-Come on, Tell me! The world's at war again, a new crisis is coming, banks are falling, neighbors are renovating their apartment for the third year, your wife is cheating, your daughter started smoking, you got fired, your wallet is empty, and yet you're still calm. How do you manage?! Share your secret!
Hi there! I’m an intern at Idea Port Riga (IPR). Yes, the one that never existed in their Java-team. Never existed, but now – exists.
It all started… No, I'll tell you how it all started some other time. Let me begin with my first day at the company. Then continue with the second, not miss the third and, probably share the fourth too. Won’t tell you about the fifth; it was a Saturday, and for some reason, I wasn’t working.
First thing I noticed about IPR was how fast everything was going. I had noted it before but got to experience it myself on Tuesday. They already expected me and started carefully, like some rotten egg, passing me from one colleague to another. Issued me a (plastic) pass and a (metal) computer. Then showed me the dressing room (they've got the classiest red sofa in there!). Where to pour coffee (the main thing!) I knew already, but if I didn't, they’d have told me that, too.
Yeah, so I started on Tuesday.
Proper work for me started just 8 minutes and 37 seconds after entering the office. I love speed in all its manifestations and felt it right away: this won’t be a place to relax.
Lyrical digression: when we were discussing my advent to IPR, my mentor Alex warned me that I would be working on “a certain internal system thingy”. You know, one of those for which there's never enough time or people, or Moon is not in Scorpio. He also announced the technologies I would need to use.
Should I note then that when I arrived on Tuesday the first thing I heard was: hey, you are going to work on a real project for this sizeable company, and when you’re finished then you can languish in the internal system to your heart’s content; oh, and yes: technologies you’ll need are entirely different. What? I should not tell you, should I? Okay, that’s exactly what I thought. Of course, that’s normal.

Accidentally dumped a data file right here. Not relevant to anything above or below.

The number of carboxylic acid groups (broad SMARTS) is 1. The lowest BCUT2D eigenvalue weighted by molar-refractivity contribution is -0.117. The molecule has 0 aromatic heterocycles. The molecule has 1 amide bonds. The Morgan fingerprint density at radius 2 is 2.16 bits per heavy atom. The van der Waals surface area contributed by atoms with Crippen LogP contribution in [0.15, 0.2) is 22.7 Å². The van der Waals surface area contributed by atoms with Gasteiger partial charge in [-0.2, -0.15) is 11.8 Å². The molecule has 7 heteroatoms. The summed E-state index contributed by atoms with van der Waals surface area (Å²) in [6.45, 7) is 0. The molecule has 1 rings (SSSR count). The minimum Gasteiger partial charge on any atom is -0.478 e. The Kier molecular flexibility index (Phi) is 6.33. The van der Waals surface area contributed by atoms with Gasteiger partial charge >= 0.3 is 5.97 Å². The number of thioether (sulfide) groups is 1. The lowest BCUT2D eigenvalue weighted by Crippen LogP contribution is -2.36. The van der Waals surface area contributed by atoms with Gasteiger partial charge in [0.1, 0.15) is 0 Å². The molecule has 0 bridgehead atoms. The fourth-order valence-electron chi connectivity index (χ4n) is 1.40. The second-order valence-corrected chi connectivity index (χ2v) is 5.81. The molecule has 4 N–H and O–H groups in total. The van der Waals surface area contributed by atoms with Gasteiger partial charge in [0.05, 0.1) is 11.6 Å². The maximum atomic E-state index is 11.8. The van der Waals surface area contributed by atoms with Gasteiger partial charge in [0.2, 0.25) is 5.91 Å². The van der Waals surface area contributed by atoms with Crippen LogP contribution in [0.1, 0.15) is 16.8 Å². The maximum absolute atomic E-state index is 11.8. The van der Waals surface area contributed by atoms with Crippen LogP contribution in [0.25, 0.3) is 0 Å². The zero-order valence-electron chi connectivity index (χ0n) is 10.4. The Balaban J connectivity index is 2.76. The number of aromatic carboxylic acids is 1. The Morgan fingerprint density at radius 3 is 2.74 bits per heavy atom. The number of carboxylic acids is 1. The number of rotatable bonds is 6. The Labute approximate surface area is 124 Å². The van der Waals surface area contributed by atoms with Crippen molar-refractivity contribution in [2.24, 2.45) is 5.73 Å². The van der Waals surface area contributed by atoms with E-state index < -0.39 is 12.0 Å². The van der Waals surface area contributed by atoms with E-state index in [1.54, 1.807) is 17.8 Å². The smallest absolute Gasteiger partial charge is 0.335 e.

A side note: I don’t complain. First, good interns do not complain. Second, see “first”.
Me not being a student has one major benefit: in my previous life, I had spent some time as a mentor myself. Hence, I’m well aware of key characteristics of a good intern. To say it briefly, a good intern is a person who:
- Does not refuse any work.
- First tries to solve the problem on his own and only then asks.
- Does not keep quiet about failures.
- Makes mistakes and does not know some (most) things but does not make you explain twice.
- Does not repeat mistakes – not his own, not his mentor’s.
- Does not whine.
Seriously, I am even glad that they gave me an opportunity to mess something up in an actual project. First of all, it invigorates. Secondly, they won’t let me really mess up anything. Thirdly, even if I delete, freeze or screw up something, the entire company will immediately know who I am.
And, finally, most importantly: the “let’s throw him in the abyss and see if he comes up” approach has one notable advantage: if I am meant to drown, I will do so quickly. Didn't I already tell you that everything at IPR happens quickly? Yes, I love that!
But I digress.
To say I was scared is to say nothing. I was terrified! No, really. Think about it: you don’t just change your job, but also change your profession, cardinally. And you don’t just change your profession but are also told that all you prepared for (work on an internal project using technologies X) is postponed, and you are to work on a project for a serious external client (and use technologies Y). And even though, based on what Alex said, X and Y are not that much different, I fell into a mild trance. I did not recover until Wednesday.